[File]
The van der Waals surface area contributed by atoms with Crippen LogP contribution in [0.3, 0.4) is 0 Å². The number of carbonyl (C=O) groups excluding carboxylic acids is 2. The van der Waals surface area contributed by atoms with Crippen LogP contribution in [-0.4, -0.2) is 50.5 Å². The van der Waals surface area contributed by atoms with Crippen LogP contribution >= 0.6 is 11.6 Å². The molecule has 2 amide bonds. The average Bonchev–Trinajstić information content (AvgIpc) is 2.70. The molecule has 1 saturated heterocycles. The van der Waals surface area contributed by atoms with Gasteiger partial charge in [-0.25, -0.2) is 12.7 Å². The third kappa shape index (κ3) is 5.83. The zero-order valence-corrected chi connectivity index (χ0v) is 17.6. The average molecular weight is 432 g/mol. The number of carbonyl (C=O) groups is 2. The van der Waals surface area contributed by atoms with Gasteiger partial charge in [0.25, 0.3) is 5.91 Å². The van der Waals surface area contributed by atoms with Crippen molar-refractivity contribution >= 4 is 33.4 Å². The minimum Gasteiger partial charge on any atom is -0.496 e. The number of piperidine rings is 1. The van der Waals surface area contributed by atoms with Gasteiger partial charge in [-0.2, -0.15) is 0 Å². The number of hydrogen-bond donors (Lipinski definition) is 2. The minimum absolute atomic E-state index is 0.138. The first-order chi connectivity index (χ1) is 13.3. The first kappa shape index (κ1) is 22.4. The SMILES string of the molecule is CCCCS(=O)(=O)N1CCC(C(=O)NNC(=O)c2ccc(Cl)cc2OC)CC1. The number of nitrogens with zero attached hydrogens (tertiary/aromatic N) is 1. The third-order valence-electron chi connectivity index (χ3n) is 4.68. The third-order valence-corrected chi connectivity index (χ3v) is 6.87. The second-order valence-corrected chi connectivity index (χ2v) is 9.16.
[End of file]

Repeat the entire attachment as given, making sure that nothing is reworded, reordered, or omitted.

The van der Waals surface area contributed by atoms with Crippen LogP contribution in [0.3, 0.4) is 0 Å². The number of carbonyl (C=O) groups excluding carboxylic acids is 2. The van der Waals surface area contributed by atoms with Crippen LogP contribution in [-0.4, -0.2) is 50.5 Å². The van der Waals surface area contributed by atoms with Crippen LogP contribution >= 0.6 is 11.6 Å². The molecule has 2 amide bonds. The average Bonchev–Trinajstić information content (AvgIpc) is 2.70. The molecule has 1 saturated heterocycles. The van der Waals surface area contributed by atoms with Gasteiger partial charge in [-0.25, -0.2) is 12.7 Å². The third kappa shape index (κ3) is 5.83. The zero-order valence-corrected chi connectivity index (χ0v) is 17.6. The average molecular weight is 432 g/mol. The number of carbonyl (C=O) groups is 2. The van der Waals surface area contributed by atoms with Gasteiger partial charge in [0.25, 0.3) is 5.91 Å². The van der Waals surface area contributed by atoms with Crippen molar-refractivity contribution >= 4 is 33.4 Å². The minimum Gasteiger partial charge on any atom is -0.496 e. The number of piperidine rings is 1. The van der Waals surface area contributed by atoms with Gasteiger partial charge in [-0.2, -0.15) is 0 Å². The number of hydrogen-bond donors (Lipinski definition) is 2. The minimum absolute atomic E-state index is 0.138. The first-order chi connectivity index (χ1) is 13.3. The first kappa shape index (κ1) is 22.4. The SMILES string of the molecule is CCCCS(=O)(=O)N1CCC(C(=O)NNC(=O)c2ccc(Cl)cc2OC)CC1. The number of nitrogens with zero attached hydrogens (tertiary/aromatic N) is 1. The third-order valence-electron chi connectivity index (χ3n) is 4.68. The third-order valence-corrected chi connectivity index (χ3v) is 6.87. The second-order valence-corrected chi connectivity index (χ2v) is 9.16.